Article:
I can illustrate this through a simple example having nothing to do with intellectual "property." Let's focus on cabinets. We may imagine that there are six cabinet makers each of whom can produce only one cabinet. The first two can produce a cabinet in an hour, the second two each take two hours, and the other two each take three hours. Each cabinet maker can also spend his hours selling books at the bookstore for $10 per hour. There are six people who want to buy cabinets, one would pay $50 for a cabinet and two would pay $40 and three would pay $10. It is easy enough to see that the actual price of cabinets will be $20 as the two "marginal two-hour" cabinet makers compete with each other to produce the third cabinet. This produces a benefit of $10 to the first two cabinet makers, $30 to the first consumer and $20 to the next two consumers. As it happens the total benefit of $90 is the greatest possible - which is what economists refer to as the "efficiency" of the free market. But is this outcome "just"? Certainly each cabinet maker is recompensed for their time - otherwise they wouldn't produce cabinets. But is the first cabinet maker morally entitled to the extra $10 he gets for his efforts? If the $10 consumers were willing to pay $30, price would rise to $30, and even if the first cabinet maker was selling to the original $50 consumer, he would now net $20 instead of $10. If the "two-hour" cabinet makers could produce cabinets in one hour instead, price would fall to $10 and the first cabinet maker wouldn't get the extra $10 at all.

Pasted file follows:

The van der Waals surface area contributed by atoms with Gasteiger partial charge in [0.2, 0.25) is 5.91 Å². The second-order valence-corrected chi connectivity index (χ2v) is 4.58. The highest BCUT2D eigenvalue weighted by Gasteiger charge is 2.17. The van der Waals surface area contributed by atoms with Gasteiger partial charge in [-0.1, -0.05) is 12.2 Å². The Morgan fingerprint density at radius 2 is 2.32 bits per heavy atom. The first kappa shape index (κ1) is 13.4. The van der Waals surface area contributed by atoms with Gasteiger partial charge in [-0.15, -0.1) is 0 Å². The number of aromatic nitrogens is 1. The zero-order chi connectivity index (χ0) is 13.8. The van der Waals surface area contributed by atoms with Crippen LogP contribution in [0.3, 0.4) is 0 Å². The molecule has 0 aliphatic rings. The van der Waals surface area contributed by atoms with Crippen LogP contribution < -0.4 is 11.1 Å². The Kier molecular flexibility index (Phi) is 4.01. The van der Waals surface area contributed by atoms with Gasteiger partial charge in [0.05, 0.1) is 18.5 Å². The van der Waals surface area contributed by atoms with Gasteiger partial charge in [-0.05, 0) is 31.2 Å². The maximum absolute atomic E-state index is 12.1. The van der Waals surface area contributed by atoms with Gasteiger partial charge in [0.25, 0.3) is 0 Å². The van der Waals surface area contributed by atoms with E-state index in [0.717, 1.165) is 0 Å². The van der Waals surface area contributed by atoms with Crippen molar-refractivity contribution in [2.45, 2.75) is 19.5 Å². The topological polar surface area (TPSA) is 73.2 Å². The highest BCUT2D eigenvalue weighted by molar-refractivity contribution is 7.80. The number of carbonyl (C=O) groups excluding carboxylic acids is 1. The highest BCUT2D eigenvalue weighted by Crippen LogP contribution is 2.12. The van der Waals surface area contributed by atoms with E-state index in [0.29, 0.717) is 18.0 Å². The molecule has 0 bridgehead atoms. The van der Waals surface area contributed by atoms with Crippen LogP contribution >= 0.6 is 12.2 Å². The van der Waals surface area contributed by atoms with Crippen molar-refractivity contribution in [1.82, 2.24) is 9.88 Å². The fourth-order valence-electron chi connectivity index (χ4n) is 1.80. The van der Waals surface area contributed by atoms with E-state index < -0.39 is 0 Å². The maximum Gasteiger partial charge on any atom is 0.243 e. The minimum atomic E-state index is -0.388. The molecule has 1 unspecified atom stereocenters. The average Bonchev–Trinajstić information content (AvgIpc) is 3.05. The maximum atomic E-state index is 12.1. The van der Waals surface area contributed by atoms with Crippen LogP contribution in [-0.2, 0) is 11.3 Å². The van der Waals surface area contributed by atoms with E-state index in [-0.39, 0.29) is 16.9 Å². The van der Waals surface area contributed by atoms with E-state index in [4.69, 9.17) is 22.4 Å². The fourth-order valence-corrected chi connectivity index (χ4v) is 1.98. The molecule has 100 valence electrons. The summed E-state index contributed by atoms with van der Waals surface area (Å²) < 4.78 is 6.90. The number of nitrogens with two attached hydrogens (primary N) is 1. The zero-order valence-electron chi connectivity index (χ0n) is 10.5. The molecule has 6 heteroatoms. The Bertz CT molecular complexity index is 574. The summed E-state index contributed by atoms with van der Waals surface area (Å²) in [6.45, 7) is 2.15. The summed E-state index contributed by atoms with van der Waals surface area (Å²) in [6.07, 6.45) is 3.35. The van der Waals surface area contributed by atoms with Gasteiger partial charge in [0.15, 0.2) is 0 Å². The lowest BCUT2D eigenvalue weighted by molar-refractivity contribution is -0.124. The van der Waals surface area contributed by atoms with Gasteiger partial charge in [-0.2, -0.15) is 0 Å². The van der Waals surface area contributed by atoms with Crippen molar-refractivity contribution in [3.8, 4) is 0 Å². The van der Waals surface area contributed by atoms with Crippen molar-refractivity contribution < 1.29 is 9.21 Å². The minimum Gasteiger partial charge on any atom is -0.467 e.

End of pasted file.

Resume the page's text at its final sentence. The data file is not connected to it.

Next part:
In other words, in the competitive market, the amount you get isn't some measure of your effort or intrinsic worth, but depends on all sorts of idiosyncratic conditions of demand and supply. Economists favor free markets not because they are "fair" or "just" nor are we against them because they are "idiosyncratic and random" but we favor them because they work to produce the greatest good for the greatest many.